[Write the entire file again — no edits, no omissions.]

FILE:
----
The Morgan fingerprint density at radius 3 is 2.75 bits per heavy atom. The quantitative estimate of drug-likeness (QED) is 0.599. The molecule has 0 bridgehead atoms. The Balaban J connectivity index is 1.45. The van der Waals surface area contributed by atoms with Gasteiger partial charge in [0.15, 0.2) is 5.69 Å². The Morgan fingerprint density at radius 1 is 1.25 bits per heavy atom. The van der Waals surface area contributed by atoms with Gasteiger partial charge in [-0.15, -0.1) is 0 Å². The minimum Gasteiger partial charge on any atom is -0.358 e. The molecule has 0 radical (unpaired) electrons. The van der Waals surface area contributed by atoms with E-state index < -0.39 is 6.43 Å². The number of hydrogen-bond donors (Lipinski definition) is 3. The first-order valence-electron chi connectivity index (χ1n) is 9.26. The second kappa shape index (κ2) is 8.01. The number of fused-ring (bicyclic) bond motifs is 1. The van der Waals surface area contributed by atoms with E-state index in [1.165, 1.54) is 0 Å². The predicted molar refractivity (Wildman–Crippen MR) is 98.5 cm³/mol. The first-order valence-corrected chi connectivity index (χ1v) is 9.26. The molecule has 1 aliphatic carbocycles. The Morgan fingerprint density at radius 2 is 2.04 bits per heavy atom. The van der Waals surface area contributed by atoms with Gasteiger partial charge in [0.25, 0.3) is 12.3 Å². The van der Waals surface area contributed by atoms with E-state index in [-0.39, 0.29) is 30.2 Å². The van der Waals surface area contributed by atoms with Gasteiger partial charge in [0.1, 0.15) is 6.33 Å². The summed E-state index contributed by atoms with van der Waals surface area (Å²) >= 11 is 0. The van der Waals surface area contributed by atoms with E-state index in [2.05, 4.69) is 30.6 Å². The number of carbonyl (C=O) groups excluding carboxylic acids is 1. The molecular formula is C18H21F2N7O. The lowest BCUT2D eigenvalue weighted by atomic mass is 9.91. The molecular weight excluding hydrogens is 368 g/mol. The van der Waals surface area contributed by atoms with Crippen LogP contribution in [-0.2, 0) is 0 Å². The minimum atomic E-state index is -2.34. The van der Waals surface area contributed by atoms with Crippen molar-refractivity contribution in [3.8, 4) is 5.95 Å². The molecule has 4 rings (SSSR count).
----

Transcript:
The Morgan fingerprint density at radius 3 is 2.75 bits per heavy atom. The quantitative estimate of drug-likeness (QED) is 0.599. The molecule has 0 bridgehead atoms. The Balaban J connectivity index is 1.45. The van der Waals surface area contributed by atoms with Gasteiger partial charge in [0.15, 0.2) is 5.69 Å². The Morgan fingerprint density at radius 1 is 1.25 bits per heavy atom. The van der Waals surface area contributed by atoms with Gasteiger partial charge in [-0.15, -0.1) is 0 Å². The minimum Gasteiger partial charge on any atom is -0.358 e. The molecule has 0 radical (unpaired) electrons. The van der Waals surface area contributed by atoms with E-state index < -0.39 is 6.43 Å². The number of hydrogen-bond donors (Lipinski definition) is 3. The first-order valence-electron chi connectivity index (χ1n) is 9.26. The second kappa shape index (κ2) is 8.01. The number of fused-ring (bicyclic) bond motifs is 1. The van der Waals surface area contributed by atoms with E-state index in [1.165, 1.54) is 0 Å². The predicted molar refractivity (Wildman–Crippen MR) is 98.5 cm³/mol. The first-order valence-corrected chi connectivity index (χ1v) is 9.26. The molecule has 1 aliphatic carbocycles. The Morgan fingerprint density at radius 2 is 2.04 bits per heavy atom. The van der Waals surface area contributed by atoms with Gasteiger partial charge in [0.25, 0.3) is 12.3 Å². The van der Waals surface area contributed by atoms with E-state index in [-0.39, 0.29) is 30.2 Å². The van der Waals surface area contributed by atoms with Gasteiger partial charge in [0.1, 0.15) is 6.33 Å². The summed E-state index contributed by atoms with van der Waals surface area (Å²) >= 11 is 0. The van der Waals surface area contributed by atoms with E-state index in [2.05, 4.69) is 30.6 Å². The number of carbonyl (C=O) groups excluding carboxylic acids is 1. The molecular formula is C18H21F2N7O. The lowest BCUT2D eigenvalue weighted by atomic mass is 9.91. The molecular weight excluding hydrogens is 368 g/mol. The van der Waals surface area contributed by atoms with Crippen LogP contribution in [-0.2, 0) is 0 Å². The minimum atomic E-state index is -2.34. The van der Waals surface area contributed by atoms with Crippen molar-refractivity contribution in [3.8, 4) is 5.95 Å². The molecule has 4 rings (SSSR count).